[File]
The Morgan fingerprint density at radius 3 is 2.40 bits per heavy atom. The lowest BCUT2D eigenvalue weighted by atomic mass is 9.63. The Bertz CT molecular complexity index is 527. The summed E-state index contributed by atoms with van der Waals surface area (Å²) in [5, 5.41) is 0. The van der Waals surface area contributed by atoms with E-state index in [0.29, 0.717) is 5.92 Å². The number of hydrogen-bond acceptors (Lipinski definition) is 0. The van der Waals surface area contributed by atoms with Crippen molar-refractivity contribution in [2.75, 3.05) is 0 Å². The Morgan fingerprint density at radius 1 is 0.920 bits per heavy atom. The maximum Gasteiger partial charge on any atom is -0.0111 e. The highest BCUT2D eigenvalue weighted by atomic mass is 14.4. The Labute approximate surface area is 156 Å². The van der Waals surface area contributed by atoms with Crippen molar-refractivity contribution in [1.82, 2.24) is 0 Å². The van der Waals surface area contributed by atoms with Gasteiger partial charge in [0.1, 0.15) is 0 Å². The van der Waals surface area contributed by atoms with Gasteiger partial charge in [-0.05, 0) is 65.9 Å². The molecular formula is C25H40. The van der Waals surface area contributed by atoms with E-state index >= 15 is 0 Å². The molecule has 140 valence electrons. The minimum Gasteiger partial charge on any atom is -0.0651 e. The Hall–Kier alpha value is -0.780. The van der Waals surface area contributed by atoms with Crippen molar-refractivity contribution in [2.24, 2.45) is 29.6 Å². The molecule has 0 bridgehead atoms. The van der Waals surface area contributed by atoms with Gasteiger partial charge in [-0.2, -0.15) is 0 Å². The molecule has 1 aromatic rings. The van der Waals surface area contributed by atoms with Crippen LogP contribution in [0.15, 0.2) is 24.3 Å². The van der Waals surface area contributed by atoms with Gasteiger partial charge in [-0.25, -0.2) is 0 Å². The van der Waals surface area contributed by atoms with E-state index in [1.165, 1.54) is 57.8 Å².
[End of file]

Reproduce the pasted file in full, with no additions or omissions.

The Morgan fingerprint density at radius 3 is 2.40 bits per heavy atom. The lowest BCUT2D eigenvalue weighted by atomic mass is 9.63. The Bertz CT molecular complexity index is 527. The summed E-state index contributed by atoms with van der Waals surface area (Å²) in [5, 5.41) is 0. The van der Waals surface area contributed by atoms with E-state index in [0.29, 0.717) is 5.92 Å². The number of hydrogen-bond acceptors (Lipinski definition) is 0. The van der Waals surface area contributed by atoms with Crippen molar-refractivity contribution in [2.75, 3.05) is 0 Å². The Morgan fingerprint density at radius 1 is 0.920 bits per heavy atom. The maximum Gasteiger partial charge on any atom is -0.0111 e. The highest BCUT2D eigenvalue weighted by atomic mass is 14.4. The Labute approximate surface area is 156 Å². The van der Waals surface area contributed by atoms with Crippen molar-refractivity contribution in [1.82, 2.24) is 0 Å². The van der Waals surface area contributed by atoms with Gasteiger partial charge in [0.1, 0.15) is 0 Å². The van der Waals surface area contributed by atoms with Gasteiger partial charge in [-0.05, 0) is 65.9 Å². The molecular formula is C25H40. The van der Waals surface area contributed by atoms with E-state index >= 15 is 0 Å². The molecule has 140 valence electrons. The minimum Gasteiger partial charge on any atom is -0.0651 e. The Hall–Kier alpha value is -0.780. The van der Waals surface area contributed by atoms with Crippen molar-refractivity contribution in [2.24, 2.45) is 29.6 Å². The molecule has 0 bridgehead atoms. The van der Waals surface area contributed by atoms with Gasteiger partial charge in [-0.2, -0.15) is 0 Å². The molecule has 1 aromatic rings. The van der Waals surface area contributed by atoms with Crippen LogP contribution in [0.15, 0.2) is 24.3 Å². The van der Waals surface area contributed by atoms with Gasteiger partial charge in [-0.25, -0.2) is 0 Å². The van der Waals surface area contributed by atoms with E-state index in [1.165, 1.54) is 57.8 Å².